Well, that and the fact that I don’t dump the berry cap (leaves above the fruit itself) into my neighbor’s yard for him to clean up, as many large companies are empowered to do by the government. As I said, the problem is not the oil part of Big Oil; the problem is the big part.

    The church has an obligation to teach its members to share, to take care of one another and those outside, to live righteously, justly, and soberly in the present world. It has no obligation – or right, for that matter – to take part in politics. God forbid it ever becomes that far gone.

  6. Picking strawberries could very well be on the same level as drilling for oil – that is if this nation ( a tiny fraction of the world’s population) destructively harvested and consumed a hugely disproportionate share of the world’s strawberries, and if in harvesting those strawberries, destroyed the ability of countless others to make a modest living from the rich natural resources/blessings God provided. Think of all the acres of bio-diversity that would be plowed up to feed our insatiable strawberry consumption. The oil gash in the Gulf isn’t about the individual sins of greedy corporate execs or incompetent Federal regulators (though that’s a part). It’s about our collective sin – gluttony, materialism, whatever. What will the families who make their living in the rich Gulf waters give thanks for? How can we share those God-given resources now that they’re dead and smothered in oil? Yes, Chris is right – this is a moral issue. And very different from strawberries. Let’s not be naive. Bishop Katherine puts it well: “The still-unfolding disaster in the Gulf of Mexico is good evidence of the interconnectedness of the whole. It has its origins in this nation’s addiction to oil, uninhibited growth, and consumerism, as well as old-fashioned greed and what my tradition calls hubris and idolatry. Our collective sins are being visited on those who have had little or no part in them: birds, marine mammals, the tiny plants and animals that constitute the base of the vast food chain in the Gulf, and on which a major part of the seafood production of the United States depends. Our sins are being visited on the fishers of southern Louisiana, Mississippi, Alabama, and Florida, who seek to feed their families with the proceeds of what they catch each day. Our sins will expose New Orleans and other coastal cities to the increased likelihood of devastating floods, as the marshes that constitute the shrinking margin of storm protection continue to disappear, fouled and killed by oil.

    The oil that continues to vent from the sea floor has spread through hundreds of cubic miles of ocean, poisoning creatures of all sizes and forms, from birds, turtles, and whales to the shrimp, fish, oysters, and crabs that human beings so value, and the plankton, whose life supports the whole biological system — the very kind of creatures whose dead and decomposed tissues began the process of producing that oil so many millions of years ago.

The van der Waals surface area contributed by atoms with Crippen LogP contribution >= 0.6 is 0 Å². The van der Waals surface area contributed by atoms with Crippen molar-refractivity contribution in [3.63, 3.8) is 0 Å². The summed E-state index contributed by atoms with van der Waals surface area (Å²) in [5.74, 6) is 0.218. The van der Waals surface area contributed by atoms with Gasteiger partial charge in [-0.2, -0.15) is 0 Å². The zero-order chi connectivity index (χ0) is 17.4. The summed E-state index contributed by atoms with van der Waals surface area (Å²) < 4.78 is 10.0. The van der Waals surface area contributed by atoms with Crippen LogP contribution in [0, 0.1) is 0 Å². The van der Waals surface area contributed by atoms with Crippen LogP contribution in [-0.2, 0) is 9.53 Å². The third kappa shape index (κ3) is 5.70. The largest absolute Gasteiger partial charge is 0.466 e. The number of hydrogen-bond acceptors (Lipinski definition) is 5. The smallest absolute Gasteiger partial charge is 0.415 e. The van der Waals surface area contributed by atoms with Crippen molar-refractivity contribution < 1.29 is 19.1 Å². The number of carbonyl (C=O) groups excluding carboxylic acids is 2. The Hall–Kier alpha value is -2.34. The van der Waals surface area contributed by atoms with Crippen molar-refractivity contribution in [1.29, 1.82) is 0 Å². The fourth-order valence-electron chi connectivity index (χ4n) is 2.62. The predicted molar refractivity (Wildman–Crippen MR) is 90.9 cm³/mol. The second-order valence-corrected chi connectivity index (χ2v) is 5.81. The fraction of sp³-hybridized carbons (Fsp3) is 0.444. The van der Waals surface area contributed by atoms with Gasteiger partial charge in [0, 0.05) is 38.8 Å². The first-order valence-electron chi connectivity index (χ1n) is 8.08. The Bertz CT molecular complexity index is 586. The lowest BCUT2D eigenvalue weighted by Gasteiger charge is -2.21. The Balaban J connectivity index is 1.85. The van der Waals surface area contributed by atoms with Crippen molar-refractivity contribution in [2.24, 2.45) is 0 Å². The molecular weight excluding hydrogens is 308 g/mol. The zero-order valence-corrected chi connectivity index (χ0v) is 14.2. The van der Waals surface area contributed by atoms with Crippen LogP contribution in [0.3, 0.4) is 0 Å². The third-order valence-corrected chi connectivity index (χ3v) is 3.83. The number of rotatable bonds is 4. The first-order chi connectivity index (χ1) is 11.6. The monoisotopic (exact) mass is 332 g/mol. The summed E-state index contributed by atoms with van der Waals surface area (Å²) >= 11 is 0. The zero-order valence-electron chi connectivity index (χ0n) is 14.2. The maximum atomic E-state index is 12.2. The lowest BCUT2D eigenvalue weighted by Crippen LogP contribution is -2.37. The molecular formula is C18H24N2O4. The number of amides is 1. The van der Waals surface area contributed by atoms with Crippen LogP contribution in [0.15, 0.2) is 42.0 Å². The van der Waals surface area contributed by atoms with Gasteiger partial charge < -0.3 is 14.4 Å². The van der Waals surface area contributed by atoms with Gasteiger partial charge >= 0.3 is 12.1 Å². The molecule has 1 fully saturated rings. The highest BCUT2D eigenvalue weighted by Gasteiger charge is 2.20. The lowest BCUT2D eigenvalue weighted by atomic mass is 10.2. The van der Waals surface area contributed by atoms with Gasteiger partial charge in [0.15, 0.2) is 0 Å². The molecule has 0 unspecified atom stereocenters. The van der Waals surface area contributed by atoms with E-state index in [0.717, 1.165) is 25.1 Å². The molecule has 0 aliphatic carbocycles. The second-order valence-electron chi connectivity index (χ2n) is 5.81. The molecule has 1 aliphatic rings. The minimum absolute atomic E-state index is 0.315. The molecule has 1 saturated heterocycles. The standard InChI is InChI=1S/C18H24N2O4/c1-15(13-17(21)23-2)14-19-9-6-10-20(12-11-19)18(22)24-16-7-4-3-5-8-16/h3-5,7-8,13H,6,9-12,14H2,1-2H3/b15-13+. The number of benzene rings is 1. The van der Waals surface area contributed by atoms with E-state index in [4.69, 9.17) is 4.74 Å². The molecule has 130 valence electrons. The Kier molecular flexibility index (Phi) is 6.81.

We know, at least intellectually, that that oil is a limited resource, yet we continue to extract and use it at increasing rates and with apparently decreasing care.”

  7. “The world is provided for man, not man for the world.”

    I agree, but that does not mean that God blesses any and every way we might want to use what he has given. My contention is that the way in which we are using certain resources (like oil) is at odds with traditional Christian morality.

    “The church has an obligation to teach its members to share, to take care of one another and those outside, to live righteously, justly, and soberly in the present world. It has no obligation – or right, for that matter – to take part in politics. God forbid it ever becomes that far gone.”

    I heartily agree. When I say that the church should address these issues, I do not mean that we should grasp at the reins of power, but should rather present and live out the kingdom of God as an alternative politic to the kingdoms of this world. We cannot do that however, until we identify that we have a problem.

  8. I’m already one post past my usual limit, so I’ll wrap this up quickly.

    Matthew, you seem to believe it’s a sin to “consume.” Of course, it’s not. The sin is idle consumption without production. If someone burns a $10 bill and someone else “consumes” $10 million and creates hundreds of jobs, who has erred and who is justified?

    Third world governments, generally poor because of corruption, war, and/or authoritarianism (i.e., bad government), are far worse in this area than the more free and more market-driven countries.

    (As far as “Bishop” Katherine… whoever she is, she needs to read more Scripture and less of the gospel of Malthus, Marx, and Gore.)

    Let me be succinct for both you and Jim:

    There is no sin inherent in drilling for oil.